But this comment is inaccurate. She will not be forgotten. That's what the Internet changes. Whereas before the girl would have been remembered merely by a few as just some woman who wouldn't clean up dog poop, now her image and identity are eternally preserved in electrons. Forever, she will be the "dog poop girl"; forever, she will be captured in Google's unforgiving memory; and forever, she will be in the digital doghouse for being rude and inconsiderate. The dog poop girl's behavior was certainly wrong, but we might not know the whole story behind the incident to judge her appropriately. And should people's social transgressions follow them on a digital rap sheet that can never be expunged?
The easy reaction is to steel ourselves and chalk it up to life in the digital age. But the stakes are too high for that. We perform an enormous range of activities in public. Do we want to live with the risk that people can snap our picture wherever we are and put it up on the Internet? We expose a litany of personal information as we go about our daily lives. Do we want it to be permanently posted online for the world to see? Consider the thoughts of another commentator to Don Park's blog:
Similarly, Howard Reingold, author of Smart Mobs, a book about the blistering speed of modern communications, observes: "The shadow side of the empowerment that comes with a billion and a half people being online is the surveillance aspect. . . . We used to worry about big brother — the state — but now of course it's our neighbors, or people on the subway."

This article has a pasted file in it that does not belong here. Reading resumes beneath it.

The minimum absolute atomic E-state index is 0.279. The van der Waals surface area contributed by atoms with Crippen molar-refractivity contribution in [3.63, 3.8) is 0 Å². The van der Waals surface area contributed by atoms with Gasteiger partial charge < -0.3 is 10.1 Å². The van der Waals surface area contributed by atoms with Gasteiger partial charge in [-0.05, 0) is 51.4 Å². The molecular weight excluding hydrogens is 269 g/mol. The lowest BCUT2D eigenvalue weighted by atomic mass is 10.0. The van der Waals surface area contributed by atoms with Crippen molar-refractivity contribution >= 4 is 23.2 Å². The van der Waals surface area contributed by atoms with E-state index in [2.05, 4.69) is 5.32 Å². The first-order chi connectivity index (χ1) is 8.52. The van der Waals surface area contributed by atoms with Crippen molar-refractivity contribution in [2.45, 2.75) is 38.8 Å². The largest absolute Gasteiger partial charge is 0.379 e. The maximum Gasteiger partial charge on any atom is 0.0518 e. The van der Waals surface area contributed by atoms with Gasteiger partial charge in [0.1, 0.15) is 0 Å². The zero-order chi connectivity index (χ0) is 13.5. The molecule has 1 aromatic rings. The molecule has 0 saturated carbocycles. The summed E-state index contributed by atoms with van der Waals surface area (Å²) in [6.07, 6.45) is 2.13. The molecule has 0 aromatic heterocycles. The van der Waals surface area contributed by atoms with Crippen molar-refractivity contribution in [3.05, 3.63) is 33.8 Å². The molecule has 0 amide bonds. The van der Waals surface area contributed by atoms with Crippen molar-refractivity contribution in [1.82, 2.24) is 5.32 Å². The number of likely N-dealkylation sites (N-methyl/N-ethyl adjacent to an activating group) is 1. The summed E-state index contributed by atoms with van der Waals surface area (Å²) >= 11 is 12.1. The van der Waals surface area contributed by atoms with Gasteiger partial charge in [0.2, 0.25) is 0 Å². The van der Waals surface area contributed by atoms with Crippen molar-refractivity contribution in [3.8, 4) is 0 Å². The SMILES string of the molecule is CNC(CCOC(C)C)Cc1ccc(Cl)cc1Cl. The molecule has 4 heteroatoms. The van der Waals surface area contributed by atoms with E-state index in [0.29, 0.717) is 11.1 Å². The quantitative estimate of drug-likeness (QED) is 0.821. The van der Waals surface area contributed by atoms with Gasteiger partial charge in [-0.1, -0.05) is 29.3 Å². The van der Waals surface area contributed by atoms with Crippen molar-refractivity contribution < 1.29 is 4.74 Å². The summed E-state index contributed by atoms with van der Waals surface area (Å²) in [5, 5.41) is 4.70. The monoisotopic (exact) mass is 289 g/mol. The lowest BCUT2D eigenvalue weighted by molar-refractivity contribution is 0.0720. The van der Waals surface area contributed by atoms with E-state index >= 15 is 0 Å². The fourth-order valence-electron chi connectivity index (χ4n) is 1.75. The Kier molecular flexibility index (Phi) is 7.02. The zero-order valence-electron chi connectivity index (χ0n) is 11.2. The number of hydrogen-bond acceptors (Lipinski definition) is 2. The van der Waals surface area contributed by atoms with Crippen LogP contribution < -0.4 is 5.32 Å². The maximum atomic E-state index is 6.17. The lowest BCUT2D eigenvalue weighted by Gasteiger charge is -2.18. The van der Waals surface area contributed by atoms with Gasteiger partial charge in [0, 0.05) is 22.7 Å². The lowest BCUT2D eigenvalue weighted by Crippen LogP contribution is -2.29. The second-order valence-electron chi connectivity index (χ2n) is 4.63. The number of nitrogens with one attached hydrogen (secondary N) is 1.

Compounding the problem is the fact that the norms of the blogosphere are just developing, and they are generally looser and less well defined than those of the mainstream media. The author of an article in the Columbia Journalism Review declares: "We've seen blogs act as media or political watchdogs, but not as aggressive watchdogs of individual violations of social norms. So this seems like a notable step. And, as with the emergence of 'citizen' journalism, it is an undefined and unregulated step in a cyberworld that lacks boundaries and standards." Thus cyberspace norm police can be extremely dangerous — with an unprecedented new power and an underdeveloped system of norms to constrain their own behavior.
Generation X. Generation Y. These are yesterday's labels. They don't really capture who we are today. We are Generation Google.
Google is a search engine, a website that combs through the Internet looking for all other Web pages that contain the term you're searching for. Without search engines, the Internet would be an endless expanse of digital babble, and finding any particular piece of information would be akin to locating a specific grain of sand in the Sahara Desert. Since its creation in 1998 by Larry Page and Sergey Brin, two students at Stanford University, Google has quickly risen to become the leading search engine.14 It can search billions of Web pages in just a fraction of a second. Google presents search results in a rank ordering calculated to put the most relevant results at the top of the list.
Want to know about a person? No need to hire a private investigator. Just go to http://www.google.com, type a name into the search box, hit the search button . . . and presto, you've got a list of Web pages with information about that individual. Google is so popular it has become a verb. To "google" someone doesn't mean anything kinky — instead, it means to do a search for his or her name on the Web. Everybody's googling. People google friends, dates, potential employees, long-lost relatives, and anybody else who happens to arouse their curiosity.
Many of us today — especially children and teenagers — are spending more of our lives on the Internet. And the more we're online, the more likely details about our lives will slip out into cyberspace. This risk is increased because it is not just we ourselves who might leak information — data about us can be revealed by our friends or enemies, spouses or lovers, employers or employees, teachers or students . . . and even by strangers on the subway. We live in an age when many fragments of information about our lives are being gathered by new technologies, horded by companies in databases, and scattered across the Internet. Even people who have never gone online are likely to have some personal information on the Internet.